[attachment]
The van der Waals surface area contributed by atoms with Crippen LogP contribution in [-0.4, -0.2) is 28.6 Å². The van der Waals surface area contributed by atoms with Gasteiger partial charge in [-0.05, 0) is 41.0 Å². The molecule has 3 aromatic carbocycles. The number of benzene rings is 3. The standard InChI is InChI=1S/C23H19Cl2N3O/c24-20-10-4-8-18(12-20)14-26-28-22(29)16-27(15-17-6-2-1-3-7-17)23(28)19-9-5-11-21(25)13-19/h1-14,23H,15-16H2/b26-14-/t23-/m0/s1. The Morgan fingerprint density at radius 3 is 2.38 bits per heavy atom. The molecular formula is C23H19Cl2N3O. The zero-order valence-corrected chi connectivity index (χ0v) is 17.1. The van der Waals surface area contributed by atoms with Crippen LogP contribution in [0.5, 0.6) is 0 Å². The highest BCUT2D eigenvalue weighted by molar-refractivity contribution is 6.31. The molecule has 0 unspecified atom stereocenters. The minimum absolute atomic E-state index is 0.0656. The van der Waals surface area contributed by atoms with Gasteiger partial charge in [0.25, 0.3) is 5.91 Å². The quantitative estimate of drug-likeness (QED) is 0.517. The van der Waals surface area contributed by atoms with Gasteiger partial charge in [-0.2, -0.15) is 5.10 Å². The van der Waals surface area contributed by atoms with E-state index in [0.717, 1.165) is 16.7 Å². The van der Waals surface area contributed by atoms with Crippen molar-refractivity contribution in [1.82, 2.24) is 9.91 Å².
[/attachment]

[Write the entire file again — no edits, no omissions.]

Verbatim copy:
The van der Waals surface area contributed by atoms with Crippen LogP contribution in [-0.4, -0.2) is 28.6 Å². The van der Waals surface area contributed by atoms with Gasteiger partial charge in [-0.05, 0) is 41.0 Å². The molecule has 3 aromatic carbocycles. The number of benzene rings is 3. The standard InChI is InChI=1S/C23H19Cl2N3O/c24-20-10-4-8-18(12-20)14-26-28-22(29)16-27(15-17-6-2-1-3-7-17)23(28)19-9-5-11-21(25)13-19/h1-14,23H,15-16H2/b26-14-/t23-/m0/s1. The Morgan fingerprint density at radius 3 is 2.38 bits per heavy atom. The molecular formula is C23H19Cl2N3O. The zero-order valence-corrected chi connectivity index (χ0v) is 17.1. The van der Waals surface area contributed by atoms with Crippen LogP contribution in [0.5, 0.6) is 0 Å². The highest BCUT2D eigenvalue weighted by molar-refractivity contribution is 6.31. The molecule has 0 unspecified atom stereocenters. The minimum absolute atomic E-state index is 0.0656. The van der Waals surface area contributed by atoms with Gasteiger partial charge in [0.25, 0.3) is 5.91 Å². The quantitative estimate of drug-likeness (QED) is 0.517. The van der Waals surface area contributed by atoms with Gasteiger partial charge in [-0.2, -0.15) is 5.10 Å². The van der Waals surface area contributed by atoms with E-state index in [0.717, 1.165) is 16.7 Å². The van der Waals surface area contributed by atoms with Crippen molar-refractivity contribution in [1.82, 2.24) is 9.91 Å².